5) Based on this plot, the designer now chooses (410) a suitable compromise between good second stage IIP3 and fulfilling the optimum load requirements of the first stage. The chosen point is shown as an ‘o’ in the left hand plot, and the corresponding first stage load impedance is shown as an ‘o’ in the right hand plot. The white contour shows how the highest second stage IIP3 contour maps into first stage load impedance.
FIG. 5 shows graphs useful in designing the inter-stage network. An inspection of FIG. 5 shows that, in the present design, the simultaneous matching condition coincides with the highest possible second stage IIP3. In other words: The inter-stage network ensures optimum IIP3 for both stages.
A simplified diagram of the sense circuit is shown in FIG. 6. RS1 and CS1 attenuate the RF part of the base-emitter voltage of LNA transistor Q2, leaving the low-frequency distortion products unattenuated. Q3 amplifies these, and its output current is integrated onto CS3. The transadmittance amplifier gM2(s) then generates a feedback current to the base of Q2, which counteracts the low-frequency distortion products generated there. Resistor RS3 introduces a zero that compensates the pole introduced by RS1 and CS1. Transistor Q3 additionally forms a current mirror with Q2, and the LNA bias current thus becomes proportional to Iref.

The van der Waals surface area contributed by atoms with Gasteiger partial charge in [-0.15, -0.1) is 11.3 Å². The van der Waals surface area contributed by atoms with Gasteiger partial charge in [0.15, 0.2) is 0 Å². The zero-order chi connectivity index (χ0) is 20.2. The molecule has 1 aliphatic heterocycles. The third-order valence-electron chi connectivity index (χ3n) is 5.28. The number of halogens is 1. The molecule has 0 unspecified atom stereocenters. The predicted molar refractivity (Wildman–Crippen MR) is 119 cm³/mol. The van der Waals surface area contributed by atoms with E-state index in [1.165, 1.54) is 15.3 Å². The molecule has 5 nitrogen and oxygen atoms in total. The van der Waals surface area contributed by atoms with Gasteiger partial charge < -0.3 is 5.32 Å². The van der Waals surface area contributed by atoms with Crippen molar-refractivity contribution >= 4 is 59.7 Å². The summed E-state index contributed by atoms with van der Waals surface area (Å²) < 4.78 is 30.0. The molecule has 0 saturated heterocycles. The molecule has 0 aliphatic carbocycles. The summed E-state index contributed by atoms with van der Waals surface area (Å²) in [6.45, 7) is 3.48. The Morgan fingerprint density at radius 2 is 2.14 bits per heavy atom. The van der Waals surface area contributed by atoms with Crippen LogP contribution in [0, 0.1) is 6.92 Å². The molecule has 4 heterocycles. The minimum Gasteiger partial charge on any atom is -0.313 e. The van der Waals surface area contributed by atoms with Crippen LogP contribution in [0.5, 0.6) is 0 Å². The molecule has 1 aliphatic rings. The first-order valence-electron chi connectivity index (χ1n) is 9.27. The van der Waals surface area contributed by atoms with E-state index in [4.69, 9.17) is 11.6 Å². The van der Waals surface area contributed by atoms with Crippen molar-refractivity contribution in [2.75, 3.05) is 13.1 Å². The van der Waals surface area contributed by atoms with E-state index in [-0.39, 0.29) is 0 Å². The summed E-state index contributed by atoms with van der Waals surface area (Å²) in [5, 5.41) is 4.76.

Due to the much larger current in Q2, its emitter impedance is much lower than that of Q3. Consequently, if no special measures are taken, the collector shot noise of Q3 (inc in FIG. 5) will continue into the emitter of Q2 and subsequently to the LNA output, where it causes significant degradation of noise figure. For this reason, RS2 and CS2 have been introduced. At RF frequencies RS2 poses a high-impedance path for inc, whereas CS2 is low-impedance. Consequently the high-frequency part of the noise current now simply circulates in Q3 and CS2, and does not reach Q2's emitter. The same mechanism also prevents residual RF products from reaching the transadmittance amplifier gM2(s), where they could otherwise cause intermodulation distortion. That greatly reduces the linearity requirements of gM2(s).
The gM2(s) transadmittance amplifier completes the loop and contains a compensation capacitor with a resistor in series to provide an integration and a zero. The overall loop gain now contains two integrations (one from CS3 and one from the compensation capacitor) and one zero, i.e. it is of the form L(s)=(1+τzs)/τp1τp2s2. The double integration provides very high loop gain at low frequencies and low gain at RF frequencies. Also it can be shown that it reduces the problem of the LNA transistor's emitter presenting an admittance with a negative real part. The zero is necessary to ensure stability.